Ageing – the secret no one talks about

There is a lot of information circling around about the effects of ageing – it isn’t a mystery. – the key is in accepting it with grace. Realising the truth in what  one elderly neighbour once said to me, that ‘getting old wasn’t for wimps.’ This  from an indomitable woman who was undergoing hip replacement, had already had knee replacement and was battling the effects of Parkinson’s disease – no, this woman was no wimp.

But I have come to realise that ageing isn’t just about bionic joints, tena lady products and false teeth – there is a psychological and emotional element to it, that no one seems to talk about nor as with myself (or my friends) appear to be prepared for.

Recently I have been having an ongoing conversation with a dear friend – she has been struggling to raise a new online business and despite the fact she had appointed herself a business coach to help motivate and organise her – she was struggling. But not in all the usual business orientated ways – and this wasn’t something her coach had addressed with previous clients, in fact she was hard pressed to understand the issues my friend was battling. I however, felt deeply connected with my friends’ woes – I understood her issues first hand.

My friend is complaining about finding it hard to feel motivated because she feels at 55 she has far more yesterdays behind her than she has tomorrows  to play with and whilst that might seem obvious numeric logic – the key is, it is that actual moment when your ever shortening future really becomes a reality to you, it’s like having  a blinding wake up call.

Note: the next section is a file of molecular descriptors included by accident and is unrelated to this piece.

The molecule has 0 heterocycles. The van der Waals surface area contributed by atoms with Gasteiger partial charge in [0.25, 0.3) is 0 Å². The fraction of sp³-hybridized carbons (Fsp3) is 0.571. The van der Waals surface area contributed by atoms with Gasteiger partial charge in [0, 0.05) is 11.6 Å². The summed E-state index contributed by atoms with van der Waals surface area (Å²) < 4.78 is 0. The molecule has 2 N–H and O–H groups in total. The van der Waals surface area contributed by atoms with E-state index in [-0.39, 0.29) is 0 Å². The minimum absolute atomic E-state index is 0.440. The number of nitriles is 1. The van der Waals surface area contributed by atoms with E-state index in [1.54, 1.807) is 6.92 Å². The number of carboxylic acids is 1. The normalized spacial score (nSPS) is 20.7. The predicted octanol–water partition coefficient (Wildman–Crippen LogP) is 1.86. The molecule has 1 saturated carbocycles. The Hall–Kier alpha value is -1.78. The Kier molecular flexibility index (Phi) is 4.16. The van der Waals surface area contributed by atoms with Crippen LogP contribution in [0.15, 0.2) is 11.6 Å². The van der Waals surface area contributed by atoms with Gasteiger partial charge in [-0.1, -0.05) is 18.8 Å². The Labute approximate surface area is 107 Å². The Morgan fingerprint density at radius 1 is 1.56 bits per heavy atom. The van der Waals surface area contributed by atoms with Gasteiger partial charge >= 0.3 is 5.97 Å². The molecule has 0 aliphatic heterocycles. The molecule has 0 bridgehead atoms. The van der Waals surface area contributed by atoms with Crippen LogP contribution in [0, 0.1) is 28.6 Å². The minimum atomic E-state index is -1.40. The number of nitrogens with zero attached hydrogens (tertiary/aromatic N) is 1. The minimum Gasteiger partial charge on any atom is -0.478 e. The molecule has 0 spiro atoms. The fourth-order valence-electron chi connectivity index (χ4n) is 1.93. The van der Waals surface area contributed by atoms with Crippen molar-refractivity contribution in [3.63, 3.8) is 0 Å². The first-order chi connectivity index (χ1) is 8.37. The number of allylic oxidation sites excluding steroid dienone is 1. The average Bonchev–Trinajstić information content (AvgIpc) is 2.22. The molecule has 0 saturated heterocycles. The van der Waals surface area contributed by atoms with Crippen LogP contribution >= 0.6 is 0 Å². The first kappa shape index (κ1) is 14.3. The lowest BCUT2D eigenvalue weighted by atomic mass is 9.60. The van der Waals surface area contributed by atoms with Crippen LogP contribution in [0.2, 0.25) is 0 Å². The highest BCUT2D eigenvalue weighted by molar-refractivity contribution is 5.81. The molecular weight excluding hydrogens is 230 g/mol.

Suddenly you wistfully look back over all those opportunities that slipped away, those wasted projects and the disgraceful wasted time you have squandered because it seemed that there was  ‘always tomorrow’,

The fact is, that whilst women’s magazines can claim that 50 is the new 30 – once you get passed the big 5-0, you start to creep toward the bigger 6-0 and the door is wide open for reflection on what has been; regrets start to filter in and panic bubbles up that there is little room to manouvre in this shortened future line.